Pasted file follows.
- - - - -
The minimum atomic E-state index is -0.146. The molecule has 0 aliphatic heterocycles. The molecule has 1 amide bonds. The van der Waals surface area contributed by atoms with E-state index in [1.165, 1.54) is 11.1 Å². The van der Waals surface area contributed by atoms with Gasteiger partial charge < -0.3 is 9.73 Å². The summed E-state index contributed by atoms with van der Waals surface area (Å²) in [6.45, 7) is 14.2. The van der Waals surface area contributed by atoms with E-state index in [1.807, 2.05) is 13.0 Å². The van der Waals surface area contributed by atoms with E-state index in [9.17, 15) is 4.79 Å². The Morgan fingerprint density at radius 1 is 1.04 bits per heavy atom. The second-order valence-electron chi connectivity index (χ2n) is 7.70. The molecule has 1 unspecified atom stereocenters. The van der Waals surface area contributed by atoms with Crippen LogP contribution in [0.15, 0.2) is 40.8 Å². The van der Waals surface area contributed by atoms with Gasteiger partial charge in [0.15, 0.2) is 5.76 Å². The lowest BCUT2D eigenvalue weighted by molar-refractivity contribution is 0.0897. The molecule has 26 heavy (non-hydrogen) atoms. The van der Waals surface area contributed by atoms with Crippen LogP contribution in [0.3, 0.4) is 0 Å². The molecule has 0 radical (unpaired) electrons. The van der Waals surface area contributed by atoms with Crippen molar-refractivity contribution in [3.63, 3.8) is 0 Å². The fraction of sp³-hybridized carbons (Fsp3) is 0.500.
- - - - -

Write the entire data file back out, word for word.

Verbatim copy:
The minimum atomic E-state index is -0.146. The molecule has 0 aliphatic heterocycles. The molecule has 1 amide bonds. The van der Waals surface area contributed by atoms with E-state index in [1.165, 1.54) is 11.1 Å². The van der Waals surface area contributed by atoms with Gasteiger partial charge < -0.3 is 9.73 Å². The summed E-state index contributed by atoms with van der Waals surface area (Å²) in [6.45, 7) is 14.2. The van der Waals surface area contributed by atoms with E-state index in [1.807, 2.05) is 13.0 Å². The van der Waals surface area contributed by atoms with E-state index in [9.17, 15) is 4.79 Å². The Morgan fingerprint density at radius 1 is 1.04 bits per heavy atom. The second-order valence-electron chi connectivity index (χ2n) is 7.70. The molecule has 1 unspecified atom stereocenters. The van der Waals surface area contributed by atoms with Crippen LogP contribution in [0.15, 0.2) is 40.8 Å². The van der Waals surface area contributed by atoms with Gasteiger partial charge in [0.15, 0.2) is 5.76 Å². The lowest BCUT2D eigenvalue weighted by molar-refractivity contribution is 0.0897. The molecule has 26 heavy (non-hydrogen) atoms. The van der Waals surface area contributed by atoms with Crippen LogP contribution in [0.3, 0.4) is 0 Å². The molecule has 0 radical (unpaired) electrons. The van der Waals surface area contributed by atoms with Crippen molar-refractivity contribution in [3.63, 3.8) is 0 Å². The fraction of sp³-hybridized carbons (Fsp3) is 0.500.